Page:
If finding a job is tough for any young adult in South Florida these days, imagine the challenge for those with autism and other developmental disabilities.
The Dan Marino Foundation is starting a program to reduce those hurdles.
A new jobs-development program will allow high school graduates with autism and other developmental disabilities to obtain college-level skills and internships to secure work.
The state has allocated $1 million for the venture through the Agency for Persons with Disabilities, which now is focusing more on preparing the disabled for the workplace.
The foundation, launched by Miami Dolphins football star Dan Marino after the birth of his autistic son Michael, expects to help 40 to 60 young adults in the new program in its first year, which will start in October. Applications for the program are available online at http://www.marinocampus.org. The deadline for applying is July 26.
The program should expand to 120 to 150 students starting October 2014, after the nonprofit completes refurbishing and licensing of its downtown Fort Lauderdale facilities, said Jordan T. Knab, dean of the Dan Marino Campus at 400 N. Andrews Ave.
Studies show an urgent need for the training. In Broward, nearly half of intellectually-disabled students that complete high school are neither employed nor attending post-secondary classes a year after they finish high school, Knab said.
The new program will feature four tracks for eligible Florida residents ages 18 to 28: work-study, entrepreneurship, information technology and hospitality. Each includes personalized instruction, mentoring and internships aimed to help the students secure work for at least 20 hours a week.
The entrepreneurship track, for example, might include classes on how to sell a student's artwork. The IT track might include Microsoft certification to help students get jobs checking for errors in software code.
"Even for jobs in warehouses, people now need to know basic applications and programs," Knab said.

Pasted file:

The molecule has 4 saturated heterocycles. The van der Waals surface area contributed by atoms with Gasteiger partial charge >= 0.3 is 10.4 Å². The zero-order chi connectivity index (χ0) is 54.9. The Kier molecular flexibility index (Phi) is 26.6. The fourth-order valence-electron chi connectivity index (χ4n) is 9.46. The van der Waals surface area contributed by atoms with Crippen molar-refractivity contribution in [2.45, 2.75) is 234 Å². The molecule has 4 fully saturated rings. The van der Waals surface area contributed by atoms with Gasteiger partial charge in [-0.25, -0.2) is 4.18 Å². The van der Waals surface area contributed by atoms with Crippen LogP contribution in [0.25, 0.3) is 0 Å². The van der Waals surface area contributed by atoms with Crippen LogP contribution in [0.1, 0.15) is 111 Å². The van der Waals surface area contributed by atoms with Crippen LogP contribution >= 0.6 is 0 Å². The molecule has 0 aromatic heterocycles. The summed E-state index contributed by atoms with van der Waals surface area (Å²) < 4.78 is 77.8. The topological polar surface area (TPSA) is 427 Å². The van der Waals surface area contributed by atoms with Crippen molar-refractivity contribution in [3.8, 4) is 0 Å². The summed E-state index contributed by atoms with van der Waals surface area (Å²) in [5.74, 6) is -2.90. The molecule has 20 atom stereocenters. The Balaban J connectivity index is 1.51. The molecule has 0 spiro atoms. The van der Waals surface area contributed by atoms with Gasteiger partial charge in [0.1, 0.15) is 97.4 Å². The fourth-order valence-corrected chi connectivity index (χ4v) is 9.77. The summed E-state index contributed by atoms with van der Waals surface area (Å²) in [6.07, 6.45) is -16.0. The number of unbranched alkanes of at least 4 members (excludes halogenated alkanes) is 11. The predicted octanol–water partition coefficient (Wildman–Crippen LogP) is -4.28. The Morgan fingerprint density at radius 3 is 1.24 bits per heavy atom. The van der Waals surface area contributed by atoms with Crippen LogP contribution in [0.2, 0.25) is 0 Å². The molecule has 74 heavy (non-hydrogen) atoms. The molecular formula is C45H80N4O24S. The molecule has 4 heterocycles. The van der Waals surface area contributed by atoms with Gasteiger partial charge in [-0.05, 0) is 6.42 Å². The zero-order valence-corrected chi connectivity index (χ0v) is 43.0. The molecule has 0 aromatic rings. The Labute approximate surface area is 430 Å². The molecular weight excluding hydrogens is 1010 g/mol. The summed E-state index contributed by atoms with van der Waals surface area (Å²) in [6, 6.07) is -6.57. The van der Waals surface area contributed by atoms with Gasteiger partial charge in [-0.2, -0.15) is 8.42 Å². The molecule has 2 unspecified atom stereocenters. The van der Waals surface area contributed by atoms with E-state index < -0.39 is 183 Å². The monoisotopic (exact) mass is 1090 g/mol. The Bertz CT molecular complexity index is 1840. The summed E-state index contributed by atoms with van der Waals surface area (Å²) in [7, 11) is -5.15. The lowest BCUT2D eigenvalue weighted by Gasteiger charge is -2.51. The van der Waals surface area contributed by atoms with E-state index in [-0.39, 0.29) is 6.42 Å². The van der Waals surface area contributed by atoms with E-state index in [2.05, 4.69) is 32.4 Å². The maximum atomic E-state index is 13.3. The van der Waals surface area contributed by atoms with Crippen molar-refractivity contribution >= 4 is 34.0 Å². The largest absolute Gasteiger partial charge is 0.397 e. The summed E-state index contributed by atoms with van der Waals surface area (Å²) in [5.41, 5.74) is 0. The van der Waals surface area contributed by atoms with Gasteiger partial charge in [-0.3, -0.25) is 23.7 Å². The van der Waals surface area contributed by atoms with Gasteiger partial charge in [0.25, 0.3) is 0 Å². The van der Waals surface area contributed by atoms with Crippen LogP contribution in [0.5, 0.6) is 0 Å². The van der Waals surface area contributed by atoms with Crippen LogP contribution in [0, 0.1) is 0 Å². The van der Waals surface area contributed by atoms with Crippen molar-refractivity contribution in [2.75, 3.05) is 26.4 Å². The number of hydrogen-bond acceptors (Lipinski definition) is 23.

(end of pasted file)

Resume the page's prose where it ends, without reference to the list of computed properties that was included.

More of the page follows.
Training also will include work on social skills, often a difficult area for the autistic. Teachers and older peers will help students with skills such as what's appropriate to communicate without being too honest, or how to recognize sarcasm and innuendo. The autistic tend to understand language literally, he said.
Training also will use specialized software. Virtual Reality software, for example, lets students simulate interviews, so they can practice how to respond to questions. That allows you "to do it over and over again — without wearing out the staff," said Knab.
Tamarac resident Michelle Canazaro, 24, wishes she had access to such customized help.
Diagnosed with autism at age 10, the high school graduate became the only autistic student in her class at Atlantic Technical College in Coconut Creek. She earned a certificate there as an administrative assistant, mastering such skills as typing, filing and Microsoft programs.
But finding a job proved difficult. She worked for almost a year at a Goodwill Industries warehouse scanning documents, then spent months seeking something else.
Now she is thrilled with her first office job — working at the Dan Marino Foundation. She said she feels more confident, less shy, more able to make eye contact and more open to share since she found work in an office, doing what she likes.
"I think they will have it a lot easier than me. I did it on my own," said Canazaro of students in the new program. "They'll be in a nice environment, using new computers with touchscreens and learning transportation a lot easier than I did.
"It will not feel like you were left behind."
The foundation began offering summer employment programs for the developmentally disabled in 2008, working with local companies, government offices and nonprofits and placing more than 300 youth in summer job since then. The youth worked for 30 hours a week in jobs that ranged from retail to hotels, government to restaurants, said Susan Morantes, admissions director for the Marino campus.
It then expanded its outreach for job placement year-round, with financial help through the Children's Services Council of Broward County. But the need for training for good jobs was clear, she said.
The foundation is investing $10 million to buy and develop its new site in downtown Fort Lauderdale, chosen in part because of the proximity to a main bus terminal and ease of transportation for students. When licensing is complete, it intends to be called the Dan Marino College, said Morantes.
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